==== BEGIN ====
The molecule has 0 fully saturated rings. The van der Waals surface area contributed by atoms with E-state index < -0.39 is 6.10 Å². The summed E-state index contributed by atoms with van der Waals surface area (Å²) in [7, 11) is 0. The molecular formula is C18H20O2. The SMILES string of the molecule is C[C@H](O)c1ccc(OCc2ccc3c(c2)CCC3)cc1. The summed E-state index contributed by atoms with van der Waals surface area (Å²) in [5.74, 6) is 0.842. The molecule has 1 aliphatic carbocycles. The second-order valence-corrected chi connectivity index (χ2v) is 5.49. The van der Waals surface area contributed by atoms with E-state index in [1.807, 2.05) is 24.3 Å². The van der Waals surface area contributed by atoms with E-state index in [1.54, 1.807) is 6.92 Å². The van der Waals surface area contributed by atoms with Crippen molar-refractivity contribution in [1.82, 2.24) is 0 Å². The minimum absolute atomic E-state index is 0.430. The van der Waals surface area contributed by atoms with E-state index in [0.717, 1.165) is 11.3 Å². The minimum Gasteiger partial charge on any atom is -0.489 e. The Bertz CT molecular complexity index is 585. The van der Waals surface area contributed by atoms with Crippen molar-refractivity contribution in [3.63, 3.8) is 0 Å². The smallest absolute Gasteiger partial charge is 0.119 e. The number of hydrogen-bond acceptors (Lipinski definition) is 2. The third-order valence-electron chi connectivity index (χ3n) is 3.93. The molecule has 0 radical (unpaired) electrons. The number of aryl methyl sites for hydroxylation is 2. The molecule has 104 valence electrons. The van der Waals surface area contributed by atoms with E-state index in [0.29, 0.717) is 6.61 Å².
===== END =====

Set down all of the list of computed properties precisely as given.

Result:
The molecule has 0 fully saturated rings. The van der Waals surface area contributed by atoms with E-state index < -0.39 is 6.10 Å². The summed E-state index contributed by atoms with van der Waals surface area (Å²) in [7, 11) is 0. The molecular formula is C18H20O2. The SMILES string of the molecule is C[C@H](O)c1ccc(OCc2ccc3c(c2)CCC3)cc1. The summed E-state index contributed by atoms with van der Waals surface area (Å²) in [5.74, 6) is 0.842. The molecule has 1 aliphatic carbocycles. The second-order valence-corrected chi connectivity index (χ2v) is 5.49. The van der Waals surface area contributed by atoms with E-state index in [1.807, 2.05) is 24.3 Å². The van der Waals surface area contributed by atoms with E-state index in [1.54, 1.807) is 6.92 Å². The van der Waals surface area contributed by atoms with Crippen molar-refractivity contribution in [1.82, 2.24) is 0 Å². The minimum absolute atomic E-state index is 0.430. The van der Waals surface area contributed by atoms with E-state index in [0.717, 1.165) is 11.3 Å². The minimum Gasteiger partial charge on any atom is -0.489 e. The Bertz CT molecular complexity index is 585. The van der Waals surface area contributed by atoms with Crippen molar-refractivity contribution in [3.63, 3.8) is 0 Å². The smallest absolute Gasteiger partial charge is 0.119 e. The number of hydrogen-bond acceptors (Lipinski definition) is 2. The third-order valence-electron chi connectivity index (χ3n) is 3.93. The molecule has 0 radical (unpaired) electrons. The number of aryl methyl sites for hydroxylation is 2. The molecule has 104 valence electrons. The van der Waals surface area contributed by atoms with E-state index in [0.29, 0.717) is 6.61 Å².